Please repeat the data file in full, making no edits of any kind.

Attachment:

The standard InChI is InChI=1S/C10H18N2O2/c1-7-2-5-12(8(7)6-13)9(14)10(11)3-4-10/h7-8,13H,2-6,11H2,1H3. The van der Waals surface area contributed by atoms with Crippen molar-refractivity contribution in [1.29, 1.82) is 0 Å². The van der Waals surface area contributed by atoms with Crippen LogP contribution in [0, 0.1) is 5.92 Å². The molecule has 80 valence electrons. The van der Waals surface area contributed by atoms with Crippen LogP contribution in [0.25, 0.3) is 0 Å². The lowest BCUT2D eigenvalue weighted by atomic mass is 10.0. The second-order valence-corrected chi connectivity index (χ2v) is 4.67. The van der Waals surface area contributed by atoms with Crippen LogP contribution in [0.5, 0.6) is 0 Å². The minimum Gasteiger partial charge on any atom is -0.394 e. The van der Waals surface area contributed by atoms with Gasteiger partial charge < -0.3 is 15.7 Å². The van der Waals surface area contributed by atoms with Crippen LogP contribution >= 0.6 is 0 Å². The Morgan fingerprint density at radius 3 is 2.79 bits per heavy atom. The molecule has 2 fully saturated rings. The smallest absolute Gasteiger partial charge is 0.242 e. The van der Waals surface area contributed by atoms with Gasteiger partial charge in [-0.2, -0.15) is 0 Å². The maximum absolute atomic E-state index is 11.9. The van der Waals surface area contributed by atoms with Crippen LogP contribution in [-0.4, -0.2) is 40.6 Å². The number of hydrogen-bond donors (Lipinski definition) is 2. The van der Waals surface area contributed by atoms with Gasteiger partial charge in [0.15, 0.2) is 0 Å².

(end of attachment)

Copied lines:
The standard InChI is InChI=1S/C10H18N2O2/c1-7-2-5-12(8(7)6-13)9(14)10(11)3-4-10/h7-8,13H,2-6,11H2,1H3. The van der Waals surface area contributed by atoms with Crippen molar-refractivity contribution in [1.29, 1.82) is 0 Å². The van der Waals surface area contributed by atoms with Crippen LogP contribution in [0, 0.1) is 5.92 Å². The molecule has 80 valence electrons. The van der Waals surface area contributed by atoms with Crippen LogP contribution in [0.25, 0.3) is 0 Å². The lowest BCUT2D eigenvalue weighted by atomic mass is 10.0. The second-order valence-corrected chi connectivity index (χ2v) is 4.67. The van der Waals surface area contributed by atoms with Crippen LogP contribution in [0.5, 0.6) is 0 Å². The minimum Gasteiger partial charge on any atom is -0.394 e. The van der Waals surface area contributed by atoms with Gasteiger partial charge < -0.3 is 15.7 Å². The van der Waals surface area contributed by atoms with Crippen LogP contribution >= 0.6 is 0 Å². The Morgan fingerprint density at radius 3 is 2.79 bits per heavy atom. The molecule has 2 fully saturated rings. The smallest absolute Gasteiger partial charge is 0.242 e. The van der Waals surface area contributed by atoms with Gasteiger partial charge in [-0.2, -0.15) is 0 Å². The maximum absolute atomic E-state index is 11.9. The van der Waals surface area contributed by atoms with Crippen LogP contribution in [-0.4, -0.2) is 40.6 Å². The number of hydrogen-bond donors (Lipinski definition) is 2. The van der Waals surface area contributed by atoms with Gasteiger partial charge in [0.15, 0.2) is 0 Å².